Matano crabs require warm water temperatures between 75-82°F. A submersible heater can be used to maintain a consistent temperature.


A substrate of sand or a sand and gravel mix is ideal for Matano crabs. Make sure the substrate is deep enough for them to burrow and molt.


Provide plenty of hiding spots and caves for your Matano crabs to explore and feel secure. Rocks, driftwood, and PVC pipes can be used as decorations.


Live plants can be added to the tank to provide shelter and help maintain water quality. Java fern and Anubias are good options that can tolerate brackish water conditions.

Remember to monitor the water quality regularly and perform regular water changes to keep your Matano crabs healthy and happy.

Water Quality

When it comes to caring for your Matano Crab, maintaining good water quality is essential. Here are some important factors to consider:

Water Temperature

The optimal water temperature for Matano Crabs is between 75-82°F (24-28°C).

It’s important to keep the water temperature stable, as sudden fluctuations can be stressful for your crab and may even lead to illness or death. You can use a heater to maintain a consistent temperature.

Water pH

Matano Crabs prefer slightly acidic water, with a pH range of 6.5-7.5. You can test the pH of your water using a water testing kit, which is available at most pet stores.

If the pH is too high or too low, you can adjust it by adding pH adjusters, which are also available at pet stores.

Water Hardness

Matano Crabs require moderately hard water, with a hardness level of 6-12 dGH. You can test the hardness of your water using a water testing kit.

If the water is too soft, you can add minerals to increase the hardness. If the water is too hard, you can dilute it with distilled water.

Water Changes

It’s important to regularly change the water in your crab’s tank, as stagnant water can lead to poor water quality and bacterial growth.

You should aim to change about 25% of the water every week, using a siphon to remove any debris from the bottom of the tank.

When adding new water, make sure it’s the same temperature as the existing water to avoid shocking your crab.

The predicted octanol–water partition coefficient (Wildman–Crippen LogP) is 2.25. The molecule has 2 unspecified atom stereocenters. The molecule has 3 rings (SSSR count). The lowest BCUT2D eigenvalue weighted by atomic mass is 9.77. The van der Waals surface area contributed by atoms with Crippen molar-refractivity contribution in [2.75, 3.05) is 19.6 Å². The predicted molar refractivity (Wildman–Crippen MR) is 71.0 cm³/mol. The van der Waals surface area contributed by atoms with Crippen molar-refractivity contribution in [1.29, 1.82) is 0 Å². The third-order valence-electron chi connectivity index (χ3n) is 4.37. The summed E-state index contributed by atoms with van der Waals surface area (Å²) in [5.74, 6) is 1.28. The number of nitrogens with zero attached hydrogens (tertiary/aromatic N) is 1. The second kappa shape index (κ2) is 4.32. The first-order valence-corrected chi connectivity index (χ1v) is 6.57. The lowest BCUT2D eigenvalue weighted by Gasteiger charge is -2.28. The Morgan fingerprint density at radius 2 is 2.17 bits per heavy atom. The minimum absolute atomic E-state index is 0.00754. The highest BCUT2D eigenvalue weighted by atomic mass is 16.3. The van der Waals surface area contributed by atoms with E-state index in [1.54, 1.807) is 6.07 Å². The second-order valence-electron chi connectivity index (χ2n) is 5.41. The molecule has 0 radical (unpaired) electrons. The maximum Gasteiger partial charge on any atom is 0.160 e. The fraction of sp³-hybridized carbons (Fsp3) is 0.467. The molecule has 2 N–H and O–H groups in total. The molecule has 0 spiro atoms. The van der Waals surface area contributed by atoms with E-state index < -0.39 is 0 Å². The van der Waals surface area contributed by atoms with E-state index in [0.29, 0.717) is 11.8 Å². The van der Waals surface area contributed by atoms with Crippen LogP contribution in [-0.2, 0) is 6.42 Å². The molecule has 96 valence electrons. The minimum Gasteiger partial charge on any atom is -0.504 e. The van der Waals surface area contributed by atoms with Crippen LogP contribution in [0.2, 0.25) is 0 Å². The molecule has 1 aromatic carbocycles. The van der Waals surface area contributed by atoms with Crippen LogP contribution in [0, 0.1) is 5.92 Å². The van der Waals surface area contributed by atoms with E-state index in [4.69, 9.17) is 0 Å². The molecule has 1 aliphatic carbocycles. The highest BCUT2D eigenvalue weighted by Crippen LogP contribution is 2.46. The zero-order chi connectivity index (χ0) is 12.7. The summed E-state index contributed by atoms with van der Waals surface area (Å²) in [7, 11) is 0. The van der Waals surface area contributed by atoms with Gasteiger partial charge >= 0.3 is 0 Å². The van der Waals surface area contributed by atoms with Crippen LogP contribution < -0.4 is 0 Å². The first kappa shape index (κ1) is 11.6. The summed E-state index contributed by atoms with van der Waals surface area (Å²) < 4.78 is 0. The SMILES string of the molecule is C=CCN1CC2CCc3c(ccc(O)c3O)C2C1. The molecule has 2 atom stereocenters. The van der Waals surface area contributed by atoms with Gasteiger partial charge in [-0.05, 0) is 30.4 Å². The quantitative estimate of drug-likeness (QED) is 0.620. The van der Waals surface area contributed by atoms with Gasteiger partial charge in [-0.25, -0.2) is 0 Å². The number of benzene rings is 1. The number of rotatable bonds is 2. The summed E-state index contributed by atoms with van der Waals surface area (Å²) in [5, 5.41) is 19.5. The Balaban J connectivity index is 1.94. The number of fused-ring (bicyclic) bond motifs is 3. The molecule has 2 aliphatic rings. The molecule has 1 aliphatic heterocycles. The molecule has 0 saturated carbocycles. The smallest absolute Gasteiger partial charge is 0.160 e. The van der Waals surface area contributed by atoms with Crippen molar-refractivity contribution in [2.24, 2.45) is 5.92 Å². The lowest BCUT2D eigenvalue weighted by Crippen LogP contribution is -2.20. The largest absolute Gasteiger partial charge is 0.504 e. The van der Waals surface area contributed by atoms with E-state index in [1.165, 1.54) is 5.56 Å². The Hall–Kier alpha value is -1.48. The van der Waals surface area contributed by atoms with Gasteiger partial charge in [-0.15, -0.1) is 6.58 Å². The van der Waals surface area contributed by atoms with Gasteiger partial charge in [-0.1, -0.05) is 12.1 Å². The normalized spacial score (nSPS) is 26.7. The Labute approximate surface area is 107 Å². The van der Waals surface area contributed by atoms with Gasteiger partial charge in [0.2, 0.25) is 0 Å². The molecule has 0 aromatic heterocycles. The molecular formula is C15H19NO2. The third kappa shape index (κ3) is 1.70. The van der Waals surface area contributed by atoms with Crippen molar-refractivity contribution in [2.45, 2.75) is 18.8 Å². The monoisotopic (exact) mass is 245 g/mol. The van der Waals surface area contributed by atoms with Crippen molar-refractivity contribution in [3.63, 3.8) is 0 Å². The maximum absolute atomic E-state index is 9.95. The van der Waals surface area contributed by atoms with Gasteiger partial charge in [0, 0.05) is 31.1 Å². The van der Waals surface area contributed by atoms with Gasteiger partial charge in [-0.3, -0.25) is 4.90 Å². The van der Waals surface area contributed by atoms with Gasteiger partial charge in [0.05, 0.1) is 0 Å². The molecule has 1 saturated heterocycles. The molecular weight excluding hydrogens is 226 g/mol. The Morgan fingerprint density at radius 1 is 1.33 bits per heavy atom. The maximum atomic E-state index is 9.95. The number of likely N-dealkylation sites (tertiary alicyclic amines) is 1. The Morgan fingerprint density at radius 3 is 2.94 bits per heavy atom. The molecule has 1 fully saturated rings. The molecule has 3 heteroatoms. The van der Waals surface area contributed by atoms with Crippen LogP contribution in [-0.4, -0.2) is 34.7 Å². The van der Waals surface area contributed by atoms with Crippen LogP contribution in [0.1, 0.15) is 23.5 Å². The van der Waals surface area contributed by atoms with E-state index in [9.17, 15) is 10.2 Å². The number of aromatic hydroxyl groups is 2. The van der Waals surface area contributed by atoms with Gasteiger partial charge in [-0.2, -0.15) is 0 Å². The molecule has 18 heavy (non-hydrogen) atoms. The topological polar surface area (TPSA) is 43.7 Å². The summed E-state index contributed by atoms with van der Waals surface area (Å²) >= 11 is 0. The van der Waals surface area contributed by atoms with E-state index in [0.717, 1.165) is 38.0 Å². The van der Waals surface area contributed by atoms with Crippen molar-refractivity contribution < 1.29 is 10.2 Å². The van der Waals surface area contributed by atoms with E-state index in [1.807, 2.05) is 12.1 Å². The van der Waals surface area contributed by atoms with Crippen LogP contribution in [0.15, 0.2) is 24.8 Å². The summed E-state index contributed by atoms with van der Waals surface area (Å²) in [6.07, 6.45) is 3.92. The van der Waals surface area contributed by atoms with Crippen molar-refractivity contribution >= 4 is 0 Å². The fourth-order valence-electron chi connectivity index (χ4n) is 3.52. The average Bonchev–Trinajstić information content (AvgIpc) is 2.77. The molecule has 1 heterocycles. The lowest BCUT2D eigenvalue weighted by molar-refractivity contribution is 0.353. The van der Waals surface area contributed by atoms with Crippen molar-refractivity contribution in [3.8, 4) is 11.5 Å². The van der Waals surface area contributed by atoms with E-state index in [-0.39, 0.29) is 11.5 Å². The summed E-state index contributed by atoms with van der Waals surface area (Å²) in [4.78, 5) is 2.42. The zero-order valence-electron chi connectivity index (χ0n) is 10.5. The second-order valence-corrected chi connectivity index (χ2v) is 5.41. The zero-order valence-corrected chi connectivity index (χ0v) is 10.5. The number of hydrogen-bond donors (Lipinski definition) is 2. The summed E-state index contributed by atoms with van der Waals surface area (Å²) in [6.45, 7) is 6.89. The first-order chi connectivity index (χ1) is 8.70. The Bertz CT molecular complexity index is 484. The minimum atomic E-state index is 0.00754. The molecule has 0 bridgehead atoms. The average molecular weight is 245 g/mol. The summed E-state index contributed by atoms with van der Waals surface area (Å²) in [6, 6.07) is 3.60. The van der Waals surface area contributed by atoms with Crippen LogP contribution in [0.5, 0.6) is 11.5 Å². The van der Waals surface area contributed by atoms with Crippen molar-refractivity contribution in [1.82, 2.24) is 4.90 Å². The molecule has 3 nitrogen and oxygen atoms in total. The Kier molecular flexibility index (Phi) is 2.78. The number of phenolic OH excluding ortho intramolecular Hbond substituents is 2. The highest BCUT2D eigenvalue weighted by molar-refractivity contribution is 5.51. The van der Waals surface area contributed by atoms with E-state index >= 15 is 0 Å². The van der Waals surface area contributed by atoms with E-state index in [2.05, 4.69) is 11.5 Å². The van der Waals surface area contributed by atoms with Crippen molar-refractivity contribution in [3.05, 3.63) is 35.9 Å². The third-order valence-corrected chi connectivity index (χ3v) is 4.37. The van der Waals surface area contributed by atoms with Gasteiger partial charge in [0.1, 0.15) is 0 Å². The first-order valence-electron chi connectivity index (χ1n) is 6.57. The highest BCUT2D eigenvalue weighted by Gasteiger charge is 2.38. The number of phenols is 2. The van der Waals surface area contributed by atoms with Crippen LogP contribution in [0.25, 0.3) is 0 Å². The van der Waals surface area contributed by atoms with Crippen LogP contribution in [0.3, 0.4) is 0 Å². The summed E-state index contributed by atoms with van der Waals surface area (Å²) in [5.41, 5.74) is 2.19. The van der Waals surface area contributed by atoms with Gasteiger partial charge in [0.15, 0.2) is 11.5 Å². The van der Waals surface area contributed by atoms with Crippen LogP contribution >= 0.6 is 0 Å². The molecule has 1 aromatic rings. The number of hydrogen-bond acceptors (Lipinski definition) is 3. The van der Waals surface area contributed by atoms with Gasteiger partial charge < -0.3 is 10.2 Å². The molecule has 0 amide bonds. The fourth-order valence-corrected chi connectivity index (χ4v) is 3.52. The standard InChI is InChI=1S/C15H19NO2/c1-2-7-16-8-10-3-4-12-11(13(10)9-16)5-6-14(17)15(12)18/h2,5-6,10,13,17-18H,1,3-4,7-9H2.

Personally, I’ve found that maintaining good water quality is key to keeping my Matano Crab healthy and happy. By regularly testing and adjusting the water temperature, pH, and hardness, and performing regular water changes, you can ensure that your crab has a clean and comfortable environment to thrive in.


Matano crabs are omnivorous creatures, meaning they eat both plants and animals. In order to keep your crab healthy and happy, it is important to provide them with a balanced diet.

What To Feed

Matano crabs can be fed a variety of foods, including:

  • Algae wafers
  • Small pieces of fruits and vegetables, such as cucumber, zucchini, and apple
  • Small pieces of cooked meat, such as shrimp or fish
  • Small pieces of boiled egg

It is important to avoid feeding your crab any foods that are high in fat, salt, or sugar, as these can be harmful to their health.


Matano crabs should be fed once a day, preferably in the evening. You should only feed them as much as they can eat in 10-15 minutes, as overfeeding can lead to health problems.


Here are some tips to keep in mind when feeding your Matano crab:

  • Provide a variety of foods to ensure a balanced diet.
  • Remove any uneaten food after 10-15 minutes to prevent it from spoiling and polluting the water.
  • Make sure the food is small enough for your crab to eat.
  • Consider using a feeding dish to make it easier to remove uneaten food.

I have found that my Matano crab especially enjoys eating small pieces of boiled egg. It’s important to experiment with different foods to see what your crab likes best.

Tank Maintenance

Keeping your Matano Crab’s tank clean and well-maintained is crucial to their health and happiness. Here are some tips on how to keep your crab’s tank in top condition:

First, make sure to clean the tank regularly. This means removing any uneaten food, feces, and debris from the tank on a daily basis.

You should also do a partial water change every week, replacing about 20% of the water in the tank with fresh, dechlorinated water.

Second, keep an eye on the water temperature and pH levels. Matano Crabs prefer water temperatures between 75-82°F and a pH between 7.5-8.5.

You can use a thermometer and pH test kit to monitor these levels, and adjust them as needed with a heater or pH adjuster.

Third, provide your crab with plenty of hiding places and substrate to burrow in. This will help them feel secure and reduce stress.

You can use sand, coconut fiber, or a combination of both as substrate, and add in rocks, driftwood, and other decorations for them to hide under.